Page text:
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A couple of weeks ago I was hiking with my two daughters in Yosemite National Park when a father and his two sons walked up to us as we examined a map to determine which route to take next. The father looked at me and asked where we were headed.  "That is a good question,” I responded.  “We are not exactly sure.”  “Well," he said, “wherever you are going you are almost there.” Those words had barely left his mouth when I immediately began thinking about a conversation I had had a couple of weeks prior with a new assistant principal in between sessions at a conference I was presenting at in Orlando. Ironically, she had asked me a similar question

I was nineteen years old, a college dropout, and no clue what to do next.  To say I was struggling would be a huge understatement.  I knew I was in trouble. I was lost and desperately trying to figure out what to do next when I decided to interview for a sales position with an insurance company.  That experience would change my life in so many ways that thirty years later I still feel as though an angel was sent down to find me in my moment of great despair. His name was Randy, a passionate leader who lived each day with purpose and loved his job. Randy was a wonderful mentor and friend who expected excellence from his team,

It was another beautiful Saturday and once again I found myself indoors typing away feverishly on my computer as I cranked out evaluation after evaluation.  It was the third consecutive weekend that I had dedicated time to sorting through portfolios that teachers had submitted as part of the evaluation process.  Don’t get me wrong, in no way am I complaining. In fact, I am always amazed when I am reviewing a teacher’s collection of work. It never fails that I learn a few more things about my teachers that makes me appreciate them that much more. On this particular Saturday I did something that I try not to do when I am trying to stay focused on the task at

One of my favorite movies of all time is, A Few Good Men, released in 1992, starring Tom Cruise.  That court room scene I have watched dozens of times over the years and each time I can’t help but recite the lines by heart as each character begins to speak.  But there is one line at the end of the movie after the court room scene that causes me to reflect on our work in schools. These words, spoken by Cruise’s character Lieutenant Kafee, “Harold, you don't need to wear a patch on your arm to have honor,” have always struck a chord with me.  I think it is because of the way I view leadership.  Just because you don’t have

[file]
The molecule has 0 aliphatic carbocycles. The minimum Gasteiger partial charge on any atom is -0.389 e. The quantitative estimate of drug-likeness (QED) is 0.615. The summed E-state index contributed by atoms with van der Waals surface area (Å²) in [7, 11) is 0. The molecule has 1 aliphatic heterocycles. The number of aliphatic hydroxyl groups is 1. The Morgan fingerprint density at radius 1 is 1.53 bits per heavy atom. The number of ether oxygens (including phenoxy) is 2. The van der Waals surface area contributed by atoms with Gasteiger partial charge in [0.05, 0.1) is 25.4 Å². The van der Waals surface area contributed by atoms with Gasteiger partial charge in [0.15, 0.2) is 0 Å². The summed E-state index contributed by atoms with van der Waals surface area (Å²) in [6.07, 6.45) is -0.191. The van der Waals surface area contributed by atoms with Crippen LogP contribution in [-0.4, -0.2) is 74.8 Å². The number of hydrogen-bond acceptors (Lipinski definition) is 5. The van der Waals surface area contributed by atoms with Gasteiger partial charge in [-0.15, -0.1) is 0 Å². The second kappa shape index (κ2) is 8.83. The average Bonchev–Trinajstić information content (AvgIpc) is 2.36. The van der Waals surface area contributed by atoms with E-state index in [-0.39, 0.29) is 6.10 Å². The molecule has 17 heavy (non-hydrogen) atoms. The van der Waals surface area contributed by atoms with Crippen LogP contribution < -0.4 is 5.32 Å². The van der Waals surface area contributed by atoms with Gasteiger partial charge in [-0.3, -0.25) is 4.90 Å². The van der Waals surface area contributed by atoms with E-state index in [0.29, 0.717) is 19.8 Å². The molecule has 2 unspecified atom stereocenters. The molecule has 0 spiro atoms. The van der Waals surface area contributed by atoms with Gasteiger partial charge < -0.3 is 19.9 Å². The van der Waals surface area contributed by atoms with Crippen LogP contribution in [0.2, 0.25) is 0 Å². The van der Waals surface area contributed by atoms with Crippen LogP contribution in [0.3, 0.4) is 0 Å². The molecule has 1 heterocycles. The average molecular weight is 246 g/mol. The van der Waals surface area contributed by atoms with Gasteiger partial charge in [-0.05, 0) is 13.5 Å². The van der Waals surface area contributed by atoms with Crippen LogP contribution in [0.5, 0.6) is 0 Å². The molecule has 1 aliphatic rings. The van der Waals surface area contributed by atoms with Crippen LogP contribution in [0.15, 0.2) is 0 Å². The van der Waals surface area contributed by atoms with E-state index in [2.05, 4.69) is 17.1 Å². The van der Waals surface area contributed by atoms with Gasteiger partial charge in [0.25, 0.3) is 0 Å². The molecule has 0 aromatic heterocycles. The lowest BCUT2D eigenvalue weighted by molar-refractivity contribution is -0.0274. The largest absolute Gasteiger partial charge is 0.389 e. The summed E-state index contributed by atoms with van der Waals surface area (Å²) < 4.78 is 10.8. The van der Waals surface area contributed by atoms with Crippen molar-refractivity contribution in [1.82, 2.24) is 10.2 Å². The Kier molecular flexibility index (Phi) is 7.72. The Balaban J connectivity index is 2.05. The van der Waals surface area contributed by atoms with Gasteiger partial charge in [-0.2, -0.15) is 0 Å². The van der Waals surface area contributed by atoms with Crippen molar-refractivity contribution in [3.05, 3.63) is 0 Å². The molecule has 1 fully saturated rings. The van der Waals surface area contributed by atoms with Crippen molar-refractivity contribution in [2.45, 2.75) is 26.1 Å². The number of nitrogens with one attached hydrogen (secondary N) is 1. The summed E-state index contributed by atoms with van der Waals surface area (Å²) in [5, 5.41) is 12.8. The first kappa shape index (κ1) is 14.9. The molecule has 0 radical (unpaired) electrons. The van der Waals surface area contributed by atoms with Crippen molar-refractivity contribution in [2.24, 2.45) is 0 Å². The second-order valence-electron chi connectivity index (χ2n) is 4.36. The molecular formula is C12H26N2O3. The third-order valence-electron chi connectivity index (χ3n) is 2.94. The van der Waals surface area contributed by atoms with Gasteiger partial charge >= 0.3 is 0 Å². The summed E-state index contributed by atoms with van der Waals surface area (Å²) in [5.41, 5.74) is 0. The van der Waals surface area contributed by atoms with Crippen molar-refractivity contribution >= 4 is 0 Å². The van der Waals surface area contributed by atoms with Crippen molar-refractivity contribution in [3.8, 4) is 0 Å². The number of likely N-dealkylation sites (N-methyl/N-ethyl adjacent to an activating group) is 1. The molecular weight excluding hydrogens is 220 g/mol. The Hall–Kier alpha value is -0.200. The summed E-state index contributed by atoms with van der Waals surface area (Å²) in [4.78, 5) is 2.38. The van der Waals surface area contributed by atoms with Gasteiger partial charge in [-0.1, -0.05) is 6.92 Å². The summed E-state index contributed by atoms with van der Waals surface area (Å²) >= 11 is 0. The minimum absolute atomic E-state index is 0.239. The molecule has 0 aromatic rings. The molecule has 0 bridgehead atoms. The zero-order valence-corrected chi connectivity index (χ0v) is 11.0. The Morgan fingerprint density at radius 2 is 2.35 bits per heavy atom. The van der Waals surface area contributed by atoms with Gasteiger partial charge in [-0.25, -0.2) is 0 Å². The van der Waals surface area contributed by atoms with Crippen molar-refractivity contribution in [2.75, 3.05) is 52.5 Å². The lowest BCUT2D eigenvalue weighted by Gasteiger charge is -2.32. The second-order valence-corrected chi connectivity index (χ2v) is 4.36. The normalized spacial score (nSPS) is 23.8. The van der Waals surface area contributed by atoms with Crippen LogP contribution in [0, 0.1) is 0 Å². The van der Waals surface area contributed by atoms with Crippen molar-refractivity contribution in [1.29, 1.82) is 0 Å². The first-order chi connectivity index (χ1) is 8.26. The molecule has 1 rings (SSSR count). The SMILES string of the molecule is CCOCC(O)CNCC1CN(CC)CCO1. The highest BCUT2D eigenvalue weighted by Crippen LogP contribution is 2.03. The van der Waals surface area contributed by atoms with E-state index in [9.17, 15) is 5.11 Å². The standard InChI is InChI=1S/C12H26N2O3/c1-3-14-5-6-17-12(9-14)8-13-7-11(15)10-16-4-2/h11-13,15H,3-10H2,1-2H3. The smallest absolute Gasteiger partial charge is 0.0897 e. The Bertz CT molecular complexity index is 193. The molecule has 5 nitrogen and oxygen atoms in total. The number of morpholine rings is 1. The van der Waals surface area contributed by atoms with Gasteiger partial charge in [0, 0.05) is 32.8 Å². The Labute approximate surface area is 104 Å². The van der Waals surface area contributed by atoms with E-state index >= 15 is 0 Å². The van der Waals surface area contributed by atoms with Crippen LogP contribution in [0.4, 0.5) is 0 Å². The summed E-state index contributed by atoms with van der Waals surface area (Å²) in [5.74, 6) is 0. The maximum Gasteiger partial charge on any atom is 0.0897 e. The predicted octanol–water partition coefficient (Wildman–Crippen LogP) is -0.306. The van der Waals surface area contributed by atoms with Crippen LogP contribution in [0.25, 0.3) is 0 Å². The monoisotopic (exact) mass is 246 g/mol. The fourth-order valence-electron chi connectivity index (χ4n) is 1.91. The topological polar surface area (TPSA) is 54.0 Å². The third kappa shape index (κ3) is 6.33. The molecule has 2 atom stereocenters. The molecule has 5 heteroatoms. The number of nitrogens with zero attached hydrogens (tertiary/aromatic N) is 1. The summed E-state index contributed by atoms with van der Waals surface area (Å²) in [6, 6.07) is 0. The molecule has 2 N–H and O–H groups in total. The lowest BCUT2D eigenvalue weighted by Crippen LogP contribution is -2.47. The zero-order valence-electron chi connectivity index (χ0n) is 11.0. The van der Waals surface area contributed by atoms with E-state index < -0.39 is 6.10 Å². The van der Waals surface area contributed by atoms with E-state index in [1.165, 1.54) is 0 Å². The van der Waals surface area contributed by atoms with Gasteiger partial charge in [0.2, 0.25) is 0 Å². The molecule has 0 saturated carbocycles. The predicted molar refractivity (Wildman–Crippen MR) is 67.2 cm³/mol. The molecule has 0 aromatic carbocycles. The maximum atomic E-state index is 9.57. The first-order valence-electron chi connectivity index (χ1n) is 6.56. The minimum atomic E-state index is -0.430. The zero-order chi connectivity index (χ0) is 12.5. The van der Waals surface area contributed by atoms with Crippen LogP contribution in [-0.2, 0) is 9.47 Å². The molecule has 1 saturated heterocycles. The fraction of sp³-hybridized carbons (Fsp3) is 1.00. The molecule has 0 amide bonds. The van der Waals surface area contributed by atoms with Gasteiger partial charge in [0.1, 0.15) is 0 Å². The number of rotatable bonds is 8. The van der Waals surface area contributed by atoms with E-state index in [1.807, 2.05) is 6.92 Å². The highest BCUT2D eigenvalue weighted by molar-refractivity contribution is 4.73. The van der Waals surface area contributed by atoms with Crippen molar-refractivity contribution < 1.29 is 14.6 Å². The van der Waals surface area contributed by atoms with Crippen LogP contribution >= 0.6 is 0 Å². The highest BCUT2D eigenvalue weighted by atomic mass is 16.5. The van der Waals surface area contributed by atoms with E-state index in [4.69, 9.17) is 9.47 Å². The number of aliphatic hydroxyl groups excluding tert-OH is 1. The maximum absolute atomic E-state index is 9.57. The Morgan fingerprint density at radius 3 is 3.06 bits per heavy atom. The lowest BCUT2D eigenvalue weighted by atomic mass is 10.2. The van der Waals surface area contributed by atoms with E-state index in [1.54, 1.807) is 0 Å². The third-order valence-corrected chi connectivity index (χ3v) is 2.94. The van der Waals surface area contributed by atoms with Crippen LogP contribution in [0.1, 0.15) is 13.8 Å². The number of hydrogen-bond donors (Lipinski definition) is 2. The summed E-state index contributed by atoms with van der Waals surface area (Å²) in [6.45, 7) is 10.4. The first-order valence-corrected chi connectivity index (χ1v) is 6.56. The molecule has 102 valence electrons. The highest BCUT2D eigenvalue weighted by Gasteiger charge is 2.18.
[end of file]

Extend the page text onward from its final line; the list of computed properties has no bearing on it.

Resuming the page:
This weekend I was reading an assignment that one of my graduate students submitted for the educational leadership class that I teach that contained an interesting quote by Ohio State football coach Urban Meyer that got me thinking.  He stated the following: “How you feel is not the best guide for what you should do… press pause and ask yourself what this situation requires of you?”  After I read this I went back and read it again, and then again.  As I often do when I read something that catches my attention, I began to reflect on how this relates to my work as a school principal.  Immediately, different situations that I had either experienced personally as a school leader

What prompts you to contact the parent or guardian of a student?  This is the question that was asked of a teacher candidate this week during an interview.  This question often elicits a safe response by candidates that includes contacting a parent when a student has either become a discipline issue in the class or is unwilling to do work.  Just as predictable is the follow up comment about how they also like to contact parents when the student does something positive.  But this week I heard a comment that I had never heard before during an interview; “I am not going to lie. Having to call parents scares me.” I wasn’t prepared for her response, but I will tell you

I have been reflecting a lot lately on the role of relationships in schools. I have not been able to stop thinking about this topic because it seems educators everywhere are talking about the importance of relationships when it comes to ensuring student success, supporting others in their professional growth, cultivating a positive school culture, or building a successful and credible organization. Unquestionably, relationships matter….they matter a lot. I think most people would agree that one key factor for determining success for any child or organization is rooted in the personal relationships that have been established. But are relationships the most important factor? I acknowledge that personal relationships play a significant role. In fact, I praised the comment by the